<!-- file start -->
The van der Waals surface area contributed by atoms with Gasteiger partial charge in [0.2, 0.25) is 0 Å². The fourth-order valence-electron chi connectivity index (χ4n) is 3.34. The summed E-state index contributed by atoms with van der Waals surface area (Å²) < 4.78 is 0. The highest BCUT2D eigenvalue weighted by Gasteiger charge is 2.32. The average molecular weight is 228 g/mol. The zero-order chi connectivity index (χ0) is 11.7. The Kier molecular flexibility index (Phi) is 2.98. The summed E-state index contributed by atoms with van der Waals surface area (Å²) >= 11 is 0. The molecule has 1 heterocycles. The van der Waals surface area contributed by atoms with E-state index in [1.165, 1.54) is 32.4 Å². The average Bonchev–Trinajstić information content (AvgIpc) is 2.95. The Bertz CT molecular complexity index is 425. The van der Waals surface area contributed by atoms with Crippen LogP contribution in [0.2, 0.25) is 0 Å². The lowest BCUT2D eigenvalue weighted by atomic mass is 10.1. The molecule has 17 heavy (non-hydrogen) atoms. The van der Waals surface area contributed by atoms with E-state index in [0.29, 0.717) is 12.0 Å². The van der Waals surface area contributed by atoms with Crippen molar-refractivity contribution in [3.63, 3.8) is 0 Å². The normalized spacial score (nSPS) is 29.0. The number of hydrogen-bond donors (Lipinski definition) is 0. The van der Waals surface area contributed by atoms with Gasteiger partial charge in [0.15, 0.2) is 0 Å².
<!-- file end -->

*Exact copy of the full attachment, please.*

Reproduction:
The van der Waals surface area contributed by atoms with Gasteiger partial charge in [0.2, 0.25) is 0 Å². The fourth-order valence-electron chi connectivity index (χ4n) is 3.34. The summed E-state index contributed by atoms with van der Waals surface area (Å²) < 4.78 is 0. The highest BCUT2D eigenvalue weighted by Gasteiger charge is 2.32. The average molecular weight is 228 g/mol. The zero-order chi connectivity index (χ0) is 11.7. The Kier molecular flexibility index (Phi) is 2.98. The summed E-state index contributed by atoms with van der Waals surface area (Å²) >= 11 is 0. The molecule has 1 heterocycles. The van der Waals surface area contributed by atoms with E-state index in [1.165, 1.54) is 32.4 Å². The average Bonchev–Trinajstić information content (AvgIpc) is 2.95. The Bertz CT molecular complexity index is 425. The van der Waals surface area contributed by atoms with Crippen LogP contribution in [0.2, 0.25) is 0 Å². The lowest BCUT2D eigenvalue weighted by atomic mass is 10.1. The molecule has 17 heavy (non-hydrogen) atoms. The van der Waals surface area contributed by atoms with E-state index in [0.29, 0.717) is 12.0 Å². The van der Waals surface area contributed by atoms with Crippen molar-refractivity contribution in [3.63, 3.8) is 0 Å². The normalized spacial score (nSPS) is 29.0. The number of hydrogen-bond donors (Lipinski definition) is 0. The van der Waals surface area contributed by atoms with Gasteiger partial charge in [0.15, 0.2) is 0 Å².